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Dr. Pimple Popper

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I wanted to see what the woman who had all the spots looked like too. This show makes me feel grateful for my own health issues. I felt so bad for that man who was so deformed by his tumors. I am more interested in seeing people freed from these terrible lumps than hearing the Dr compare everything to food.

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33 minutes ago, 2727 said:

I wonder if it was on purpose because it didn't turn out well?

There sure was a difference in attitude between the woman with the neck cyst and the one with seborrheic keratosis. Several patients have commented that one of the reasons they put off getting their lumps removed was their fear of surgery, but still. Calm down, tiny dancer. Dr. Lee's talking anesthesia technique was funny.

Dr. Lee stressed that neurofibromatosis can be "excruciating," but I was still a little uncertain why those smallish cysts would cause the guy so much pain.

Another episode that makes me grateful for my own diseases in comparison!

Yes, I wanted to see  the after pictures for the woman who had the bumps frozen, and I also wondered if the results were not satisfactory.  Also I thought it possible that a cancerous bump could be hidden among all the non-cancerous ones; maybe the Dr looked more closely but it wasn't shown.

I am also surprised the dancer's parents had not taken her for treatment, but she did say it had started to grow more rapidly as she got older; so maybe it was so much less noticeable when she was growing up, although if I had had that as a teen I would be begging to get it removed.  Also I like her talking to calm her patients, but I think a few of them need a real chill pill.

I think she said that some of the guy's lumps were more under the skin than was obvious, and those hurt more.  So they would be closer to nerves, I think, and the weight of a heavy carton would push into them.   It really bugged me that she held a consultation about him  with her husband in the office.  I would like to think that she would have allowed him to also examine the man even if she didn't want it shown.  I  actually screamed at the tv about this, and scared the cat out of one  of her nine lives.

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1 hour ago, Madding crowd said:

I wanted to see what the woman who had all the spots looked like too.

I have to say, she was one of the calmest patients I have ever seen. 

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I was wondering if there could have been a topical spray applied first like lidocaine to somewhat deaden the skin before Dr Lee goes after it with the liquid nitrogen.

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Im going to assume some of these people didnt have insurance. Im sure that some who do have insurance will have insurance turn down certain procedures as “cosmetic”

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8 hours ago, GaT said:

Why didn't they show what the black woman looked like when she healed? I really wanted to know.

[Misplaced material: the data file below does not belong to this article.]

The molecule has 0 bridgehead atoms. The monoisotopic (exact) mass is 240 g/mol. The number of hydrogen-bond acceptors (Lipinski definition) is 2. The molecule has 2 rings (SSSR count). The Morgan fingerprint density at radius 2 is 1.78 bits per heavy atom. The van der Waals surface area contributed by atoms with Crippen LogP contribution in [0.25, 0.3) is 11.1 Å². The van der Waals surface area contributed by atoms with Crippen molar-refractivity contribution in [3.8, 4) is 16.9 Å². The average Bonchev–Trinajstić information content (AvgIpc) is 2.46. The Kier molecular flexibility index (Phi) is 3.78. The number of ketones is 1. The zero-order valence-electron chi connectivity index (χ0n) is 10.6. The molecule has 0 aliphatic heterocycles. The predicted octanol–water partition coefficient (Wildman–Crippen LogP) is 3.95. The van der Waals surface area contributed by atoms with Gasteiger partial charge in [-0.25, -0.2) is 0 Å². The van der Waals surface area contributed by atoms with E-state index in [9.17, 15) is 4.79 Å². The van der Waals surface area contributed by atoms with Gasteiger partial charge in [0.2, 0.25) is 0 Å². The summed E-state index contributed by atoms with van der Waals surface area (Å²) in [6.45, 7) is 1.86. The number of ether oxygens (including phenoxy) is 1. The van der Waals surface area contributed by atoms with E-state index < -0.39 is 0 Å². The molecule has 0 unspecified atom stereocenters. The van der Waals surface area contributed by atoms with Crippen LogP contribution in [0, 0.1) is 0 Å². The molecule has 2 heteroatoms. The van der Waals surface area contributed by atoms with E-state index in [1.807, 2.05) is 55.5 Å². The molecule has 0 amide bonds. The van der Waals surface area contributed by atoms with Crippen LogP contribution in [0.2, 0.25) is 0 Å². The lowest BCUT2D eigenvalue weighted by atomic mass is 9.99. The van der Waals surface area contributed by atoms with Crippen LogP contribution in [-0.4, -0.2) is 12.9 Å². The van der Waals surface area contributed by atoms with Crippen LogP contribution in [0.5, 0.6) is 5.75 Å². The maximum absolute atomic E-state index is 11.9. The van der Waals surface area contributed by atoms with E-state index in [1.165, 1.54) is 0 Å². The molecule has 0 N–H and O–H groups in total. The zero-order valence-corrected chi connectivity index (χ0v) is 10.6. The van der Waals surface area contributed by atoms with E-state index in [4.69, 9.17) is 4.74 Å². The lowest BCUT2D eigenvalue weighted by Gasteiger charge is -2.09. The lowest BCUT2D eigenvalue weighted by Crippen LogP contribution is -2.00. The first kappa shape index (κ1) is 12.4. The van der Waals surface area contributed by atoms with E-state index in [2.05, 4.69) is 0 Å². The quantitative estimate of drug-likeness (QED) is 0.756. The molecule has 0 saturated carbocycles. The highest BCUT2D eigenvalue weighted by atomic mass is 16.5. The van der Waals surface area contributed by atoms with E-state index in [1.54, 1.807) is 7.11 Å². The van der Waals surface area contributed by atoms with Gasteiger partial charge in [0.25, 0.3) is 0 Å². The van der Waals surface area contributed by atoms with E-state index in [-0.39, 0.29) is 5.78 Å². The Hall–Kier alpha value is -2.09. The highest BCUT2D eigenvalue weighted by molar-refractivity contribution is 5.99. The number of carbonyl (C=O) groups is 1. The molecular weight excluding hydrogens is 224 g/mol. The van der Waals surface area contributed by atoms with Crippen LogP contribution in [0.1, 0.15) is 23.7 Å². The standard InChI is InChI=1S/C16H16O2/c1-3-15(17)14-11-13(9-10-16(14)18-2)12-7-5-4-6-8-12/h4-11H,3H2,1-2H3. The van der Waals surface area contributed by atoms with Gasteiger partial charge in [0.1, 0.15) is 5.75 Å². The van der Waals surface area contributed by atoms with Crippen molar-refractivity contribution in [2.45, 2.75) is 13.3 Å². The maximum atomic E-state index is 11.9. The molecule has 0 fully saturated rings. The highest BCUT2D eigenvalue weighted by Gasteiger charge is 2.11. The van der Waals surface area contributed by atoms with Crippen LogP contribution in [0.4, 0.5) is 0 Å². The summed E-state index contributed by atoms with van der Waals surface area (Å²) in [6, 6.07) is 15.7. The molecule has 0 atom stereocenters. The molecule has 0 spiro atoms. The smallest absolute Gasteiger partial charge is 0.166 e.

I had one on the side of my face on my temple.  It was about the size of a dime and kind of looked like a scab.  I called it a barnacle LOL.  My derm used the same technique with the freezing.  It fell off within a few days and never came back, no scar or anything.  So I'm hoping the woman had a similar result.

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So confused by the patients who come in with something that could have been easily treated by a hometown dermatologist years ago.  For example, the woman with the brown spots on her chest and neck - I get those (granted, not nearly the volume she has) and I go to the dermatologist once a year or so to have them all blasted off with the freezing stuff. And OMG the young woman with the huge cyst on her shoulder! Why wasn’t that removed immediately? Even if you don’t have insurance, those procedures would not be expensive.  Hate to think that their lives were so impacted - for years - by an easily corrected problem. 

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1 hour ago, JJ1 said:

So confused by the patients who come in with something that could have been easily treated by a hometown dermatologist years ago.  For example, the woman with the brown spots on her chest and neck - I get those (granted, not nearly the volume she has) and I go to the dermatologist once a year or so to have them all blasted off with the freezing stuff. And OMG the young woman with the huge cyst on her shoulder! Why wasn’t that removed immediately? Even if you don’t have insurance, those procedures would not be expensive.  Hate to think that their lives were so impacted - for years - by an easily corrected problem. 

I don't think it is as inexpensive as you think. I went for a simple consultation visit to schedule a test that I needed. The bill was over $300, with insurance, I pay $50. And last year, I went to the ER and ended up needing a CT scan..... my bill was $10,000! I can only imagine what some of these procedures would cost. 

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On 1/11/2019 at 9:44 AM, 2727 said:

Dr. Lee stressed that neurofibromatosis can be "excruciating," but I was still a little uncertain why those smallish cysts would cause the guy so much pain.